Let’s face it, there’s a lot of “climate science” out there that’s absolute rubbish.
Type “climate change” into Google. Within seconds you can find statements that the Earth is warming or that its temperatue is stable (or cooling since 1998!). You can find “proof” that the warming is caused by the sun, volcanoes, flaws in the temperature data, or fossil fuel burning. You can read that the Hockey Stick graph is broadly accurate, or that it was manipulated by the IPCC to agree with a predetermined conclusion.
Whatever you read about climate change, chances are that there’s another source saying the opposite thing. It’s not like we’re all climatologists who can see straight through misinformation. So how do you possibly sort out what to believe?
When people ask me this question, I invariably respond with, “Assess the credibility.”
The ”climate change analysis” you read could be from a national academy of science, or from a blogger. It could be from an atmospheric physicist or a economist. It could be from a scientific journal or a political think-tank. If we calculate credibility to be “expertise + objectivity”, it’s obvious that some sources merit more weight than others.
I’ve put together a climate change credibility spectrum, inspired by Greg Craven from the Manpollo Project. This is a basic way to assess credibility and assign weight to a source. Keep in mind that it is only used for scientific statements, like “Arctic summer sea ice will be gone by 2030″. Matters of policy, like “we should adopt a cap-and-trade system”, are on a much more equal playing field – because they’re opinions, not facts.
The credibility spectrum is sort of split into two: the scientific community, and the non-scientific community.
The scientific community starts with scientists, and I want to stress that this category only includes scientists with experience in the issue at hand. Just because someone has a PhD in one area of science doesn’t mean that they are an expert in all areas. For example, it’s very easy for a computer scientist to go through ten years of university without studying any biology at all. Treating them as an expert in evolution, therefore, would be illogical.
These scientists write peer-reviewed papers, published in journals like Nature and Science, which are another step up the credibility spectrum. Instead of just having the name of an expert attached to them, their methods and conclusions have been evaluated for robustness and accuracy. This is the minimum level of credibility from which I recommend citing scientific claims.
However, as thousands of papers are published every month, and they’re generally studying the frontier of their field, it’s inevitable that some of them will be proven wrong later. As climatologists Gavin Schmidt and Michael Mann wisely said, peer review is a necessary but not sufficient condition.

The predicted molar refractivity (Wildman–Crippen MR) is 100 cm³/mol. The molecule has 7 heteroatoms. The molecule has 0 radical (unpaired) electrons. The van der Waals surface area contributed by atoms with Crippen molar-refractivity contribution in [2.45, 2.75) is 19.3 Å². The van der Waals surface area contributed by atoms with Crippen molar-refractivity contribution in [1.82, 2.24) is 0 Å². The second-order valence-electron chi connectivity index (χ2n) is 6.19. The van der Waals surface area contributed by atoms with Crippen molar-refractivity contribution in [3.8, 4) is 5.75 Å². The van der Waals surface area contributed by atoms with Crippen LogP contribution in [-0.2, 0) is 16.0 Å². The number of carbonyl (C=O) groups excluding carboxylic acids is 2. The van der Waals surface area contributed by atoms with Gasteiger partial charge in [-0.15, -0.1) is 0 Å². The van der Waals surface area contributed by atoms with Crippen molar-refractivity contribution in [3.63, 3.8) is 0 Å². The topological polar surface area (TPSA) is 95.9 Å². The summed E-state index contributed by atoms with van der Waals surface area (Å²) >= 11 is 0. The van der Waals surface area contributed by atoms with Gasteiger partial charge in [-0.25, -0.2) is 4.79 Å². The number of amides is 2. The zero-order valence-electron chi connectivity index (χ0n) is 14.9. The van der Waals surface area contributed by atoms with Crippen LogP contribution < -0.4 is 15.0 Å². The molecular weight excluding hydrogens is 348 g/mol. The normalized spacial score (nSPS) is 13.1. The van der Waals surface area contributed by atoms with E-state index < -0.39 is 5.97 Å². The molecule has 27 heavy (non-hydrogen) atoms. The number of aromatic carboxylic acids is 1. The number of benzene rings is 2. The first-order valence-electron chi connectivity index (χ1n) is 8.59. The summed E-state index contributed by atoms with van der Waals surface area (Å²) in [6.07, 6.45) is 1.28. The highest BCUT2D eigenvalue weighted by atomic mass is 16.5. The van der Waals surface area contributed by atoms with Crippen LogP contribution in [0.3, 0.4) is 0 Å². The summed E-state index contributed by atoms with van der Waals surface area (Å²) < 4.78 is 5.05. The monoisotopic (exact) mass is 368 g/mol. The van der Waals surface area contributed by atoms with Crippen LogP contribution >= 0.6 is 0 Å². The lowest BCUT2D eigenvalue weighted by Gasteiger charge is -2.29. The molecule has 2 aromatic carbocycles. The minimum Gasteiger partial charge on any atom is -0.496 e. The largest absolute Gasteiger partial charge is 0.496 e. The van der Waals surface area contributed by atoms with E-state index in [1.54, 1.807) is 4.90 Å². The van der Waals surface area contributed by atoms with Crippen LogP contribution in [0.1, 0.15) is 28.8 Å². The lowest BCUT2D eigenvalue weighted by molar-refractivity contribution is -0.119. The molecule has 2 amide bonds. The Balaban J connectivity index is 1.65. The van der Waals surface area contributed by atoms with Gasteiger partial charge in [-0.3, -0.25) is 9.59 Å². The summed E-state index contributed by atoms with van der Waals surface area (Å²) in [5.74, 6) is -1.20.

That’s why there are scientific organizations and assessment reports, like NASA or the IPCC, which compile peer-reviewed knowledge which has stood the test of time into consensus statements. Even the top level of the credibility spectrum isn’t infallible, but it sure has a low error rate compared to other sources.
Everyone who isn’t a scientist, which is most of us, falls into the lower half of the credibility spectrum. The category I refer to as “communicators” includes the mainstream media, projects like Manpollo or 350.org, high school teachers, politicians…….They’re not part of the scientific community, so you should always check their citations, but they’re held more accountable for what they say than just any random person on the street. If they make glaring errors, people will be more upset than if the same errors were made by individuals – comments on YouTube, discussions with your neighbours – which make up the lowest rung of our credibility spectrum.
Something that I found really interesting when I put this together was the general flow of information between different sources. In the scientific community, research starts with scientists, and the best research is published in journals, and the best journal articles are picked up by major organizations. As the scientific knowledge progresses through the different sources, the weaker assertions are weeded out along the way. The flow of information is going up the pyramid, towards the narrower part of the pyramid, so that only the best is retained.
However, in the non-scientific community, the flow of information goes the other way. Communicators present information to individuals, which is a much larger group. Information travelling down the pyramid, instead of up, allow rumours and misconceptions to flourish much more easily.
This isn’t to say that, when they come head-to-head, organizations are always right and individuals are always wrong. But given the history of such disagreements, and the levels of credibility involved, you’ll know where to place your bets.